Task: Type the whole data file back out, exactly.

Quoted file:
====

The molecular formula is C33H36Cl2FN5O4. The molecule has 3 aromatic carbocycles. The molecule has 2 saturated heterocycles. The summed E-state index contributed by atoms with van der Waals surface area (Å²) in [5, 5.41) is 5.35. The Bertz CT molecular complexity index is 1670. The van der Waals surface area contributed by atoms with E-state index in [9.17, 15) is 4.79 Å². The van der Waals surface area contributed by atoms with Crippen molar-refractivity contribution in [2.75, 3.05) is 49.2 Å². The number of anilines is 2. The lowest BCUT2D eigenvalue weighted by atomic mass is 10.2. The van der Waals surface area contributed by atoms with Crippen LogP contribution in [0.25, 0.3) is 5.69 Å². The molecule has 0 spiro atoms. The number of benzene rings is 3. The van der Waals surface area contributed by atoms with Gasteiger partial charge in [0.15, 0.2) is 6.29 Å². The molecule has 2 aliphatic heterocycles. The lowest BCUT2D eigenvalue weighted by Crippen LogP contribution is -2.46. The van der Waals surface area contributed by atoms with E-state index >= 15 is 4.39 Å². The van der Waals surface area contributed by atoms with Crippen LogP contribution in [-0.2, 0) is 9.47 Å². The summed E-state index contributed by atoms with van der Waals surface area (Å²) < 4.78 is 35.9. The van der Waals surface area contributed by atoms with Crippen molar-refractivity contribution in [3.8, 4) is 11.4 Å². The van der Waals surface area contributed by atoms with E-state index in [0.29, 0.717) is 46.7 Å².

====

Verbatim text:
The molecular formula is C33H36Cl2FN5O4. The molecule has 3 aromatic carbocycles. The molecule has 2 saturated heterocycles. The summed E-state index contributed by atoms with van der Waals surface area (Å²) in [5, 5.41) is 5.35. The Bertz CT molecular complexity index is 1670. The van der Waals surface area contributed by atoms with E-state index in [9.17, 15) is 4.79 Å². The van der Waals surface area contributed by atoms with Crippen molar-refractivity contribution in [2.75, 3.05) is 49.2 Å². The number of anilines is 2. The lowest BCUT2D eigenvalue weighted by atomic mass is 10.2. The van der Waals surface area contributed by atoms with Crippen LogP contribution in [0.25, 0.3) is 5.69 Å². The molecule has 0 spiro atoms. The number of benzene rings is 3. The van der Waals surface area contributed by atoms with Gasteiger partial charge in [0.15, 0.2) is 6.29 Å². The molecule has 2 aliphatic heterocycles. The lowest BCUT2D eigenvalue weighted by Crippen LogP contribution is -2.46. The van der Waals surface area contributed by atoms with E-state index >= 15 is 4.39 Å². The van der Waals surface area contributed by atoms with Crippen LogP contribution in [-0.2, 0) is 9.47 Å². The summed E-state index contributed by atoms with van der Waals surface area (Å²) < 4.78 is 35.9. The van der Waals surface area contributed by atoms with Crippen molar-refractivity contribution in [3.8, 4) is 11.4 Å². The van der Waals surface area contributed by atoms with E-state index in [0.29, 0.717) is 46.7 Å².